Gear Review

Stubai Ultralight Universal

Stubai Ultralight Universal Crampons

The big question with the all-aluminum Stubai Ultralight Universal crampons is: what are they good for? For a ten-point crampon, they're obviously light (590 grams) thanks to their aluminum design, which raises concerns of durability right from the start.

Give people lighter gear, though, and they tend to use it, even if it requires compromises and adjustments. The sheer payoff of reduced ounces is impossible to ignore. Obviously, an aluminum crampon isn't appropriate for all situations. Hardcore mixed climbing (snow and rock) and technical ice still demand steel.

Stubai Ultralight Universal Crampon on Mount Williamson

The Ultralight Universal seems particularly suitable, however, for the needs of the ski mountaineer, who presumably won't be spending much time on either ice or rock.

That said, you never know when you'll find yourself scrambling up ice or rock in the backcountry.

Sometimes you decide to go off route, sometimes you encounter unexpected conditions, and sometimes you just plain get lost. I myself have done a little scampering over rock wearing these crampons, and I've been pleasantly surprised by their durability.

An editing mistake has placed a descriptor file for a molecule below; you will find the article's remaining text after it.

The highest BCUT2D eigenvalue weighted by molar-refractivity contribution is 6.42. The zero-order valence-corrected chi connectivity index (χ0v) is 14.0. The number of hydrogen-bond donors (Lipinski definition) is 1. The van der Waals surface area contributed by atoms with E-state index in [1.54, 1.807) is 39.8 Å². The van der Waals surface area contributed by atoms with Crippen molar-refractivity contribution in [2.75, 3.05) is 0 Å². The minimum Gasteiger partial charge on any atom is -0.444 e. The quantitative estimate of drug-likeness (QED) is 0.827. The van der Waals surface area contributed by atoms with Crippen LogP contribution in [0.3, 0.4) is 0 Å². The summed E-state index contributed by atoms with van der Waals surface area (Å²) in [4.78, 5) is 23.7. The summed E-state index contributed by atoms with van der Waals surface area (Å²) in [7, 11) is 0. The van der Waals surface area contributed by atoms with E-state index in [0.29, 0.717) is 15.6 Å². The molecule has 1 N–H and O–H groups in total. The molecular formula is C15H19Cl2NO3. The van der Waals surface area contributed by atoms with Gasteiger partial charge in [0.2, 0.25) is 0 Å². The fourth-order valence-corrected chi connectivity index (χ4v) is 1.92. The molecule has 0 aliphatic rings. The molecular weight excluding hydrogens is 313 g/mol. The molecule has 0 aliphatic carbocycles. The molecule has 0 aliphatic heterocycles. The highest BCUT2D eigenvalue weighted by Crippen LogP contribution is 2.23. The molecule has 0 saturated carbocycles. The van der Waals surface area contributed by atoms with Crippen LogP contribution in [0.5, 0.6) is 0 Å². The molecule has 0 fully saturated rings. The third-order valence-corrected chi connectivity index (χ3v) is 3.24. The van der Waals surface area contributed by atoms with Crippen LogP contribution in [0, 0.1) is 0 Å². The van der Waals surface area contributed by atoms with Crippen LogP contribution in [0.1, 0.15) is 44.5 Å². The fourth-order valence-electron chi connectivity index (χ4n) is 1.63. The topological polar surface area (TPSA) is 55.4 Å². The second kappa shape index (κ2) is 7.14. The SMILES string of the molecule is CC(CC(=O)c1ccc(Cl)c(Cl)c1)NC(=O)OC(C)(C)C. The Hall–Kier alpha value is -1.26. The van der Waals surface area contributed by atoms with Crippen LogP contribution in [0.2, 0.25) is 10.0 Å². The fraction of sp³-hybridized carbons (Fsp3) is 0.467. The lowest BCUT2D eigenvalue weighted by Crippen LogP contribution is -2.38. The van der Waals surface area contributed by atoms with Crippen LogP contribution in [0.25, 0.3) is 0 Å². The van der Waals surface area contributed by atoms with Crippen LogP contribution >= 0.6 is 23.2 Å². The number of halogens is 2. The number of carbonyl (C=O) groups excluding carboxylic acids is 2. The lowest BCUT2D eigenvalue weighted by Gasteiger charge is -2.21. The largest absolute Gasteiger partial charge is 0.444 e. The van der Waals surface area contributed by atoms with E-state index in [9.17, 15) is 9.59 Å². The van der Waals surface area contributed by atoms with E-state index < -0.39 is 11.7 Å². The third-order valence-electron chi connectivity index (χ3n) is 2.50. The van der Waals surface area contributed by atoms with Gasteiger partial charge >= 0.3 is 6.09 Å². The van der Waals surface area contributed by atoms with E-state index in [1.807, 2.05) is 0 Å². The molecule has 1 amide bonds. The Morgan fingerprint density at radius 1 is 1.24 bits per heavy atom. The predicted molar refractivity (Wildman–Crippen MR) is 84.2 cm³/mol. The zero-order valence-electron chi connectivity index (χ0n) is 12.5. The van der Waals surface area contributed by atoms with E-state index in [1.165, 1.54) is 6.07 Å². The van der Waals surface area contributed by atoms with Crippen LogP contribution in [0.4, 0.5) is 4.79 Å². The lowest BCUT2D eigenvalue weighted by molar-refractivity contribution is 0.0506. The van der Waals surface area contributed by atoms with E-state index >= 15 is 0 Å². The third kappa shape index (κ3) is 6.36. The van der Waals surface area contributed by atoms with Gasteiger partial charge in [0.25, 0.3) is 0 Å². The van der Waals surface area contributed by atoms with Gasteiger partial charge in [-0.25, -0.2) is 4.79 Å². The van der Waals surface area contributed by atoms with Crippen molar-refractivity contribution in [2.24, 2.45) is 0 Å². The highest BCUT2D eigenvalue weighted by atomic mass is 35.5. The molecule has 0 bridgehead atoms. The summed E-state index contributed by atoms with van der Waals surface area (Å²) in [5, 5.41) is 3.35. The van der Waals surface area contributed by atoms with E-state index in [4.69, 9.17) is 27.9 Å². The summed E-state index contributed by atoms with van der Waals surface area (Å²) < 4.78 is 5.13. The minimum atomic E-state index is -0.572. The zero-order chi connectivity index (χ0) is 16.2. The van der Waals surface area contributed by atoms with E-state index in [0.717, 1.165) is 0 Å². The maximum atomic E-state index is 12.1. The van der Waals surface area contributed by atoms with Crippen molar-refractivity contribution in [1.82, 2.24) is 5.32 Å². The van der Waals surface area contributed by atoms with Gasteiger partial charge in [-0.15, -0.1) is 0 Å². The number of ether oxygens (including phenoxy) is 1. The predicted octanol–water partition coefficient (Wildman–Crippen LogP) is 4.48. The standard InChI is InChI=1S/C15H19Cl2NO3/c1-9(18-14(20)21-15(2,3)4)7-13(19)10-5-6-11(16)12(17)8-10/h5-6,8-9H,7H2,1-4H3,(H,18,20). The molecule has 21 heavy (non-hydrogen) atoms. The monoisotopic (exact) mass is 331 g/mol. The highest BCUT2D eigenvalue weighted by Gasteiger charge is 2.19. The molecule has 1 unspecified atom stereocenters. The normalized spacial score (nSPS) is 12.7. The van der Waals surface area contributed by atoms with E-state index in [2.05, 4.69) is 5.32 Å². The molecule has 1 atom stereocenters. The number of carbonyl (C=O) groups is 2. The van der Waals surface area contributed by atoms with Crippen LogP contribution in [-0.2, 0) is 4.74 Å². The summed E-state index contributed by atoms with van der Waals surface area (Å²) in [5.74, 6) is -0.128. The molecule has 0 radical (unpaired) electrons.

A nice fringe benefit of the Stubai Ultralight are its rounded aluminum points, which are much less sharp than steel. You won't be constantly tearing holes in your gear or yourself with these crampons. In fact, I don't even bother to put protection on the tips; I just put them point-to-point, wind the straps around, and toss them in a Nylon stuff sack.

While newer, lighter aluminum crampons are now available, the Stubai remains one of my favorite 'universal' models thanks to its long, broad points, and its sturdy construction. I also like the soft-n-sticky straps, which tend to fit just about any kind of footwear you can imagine. The Stubai seems to do a better job staying on a variety of boot shapes, including Snowboard boots, thanks to those straps.

About SierraDescents

When there is snow, SierraDescents is Andy Lewicky's California backcountry skiing and mountaineering website. Without snow, sierradescents becomes an ill-tempered hiking and climbing blog.

Pray for snow.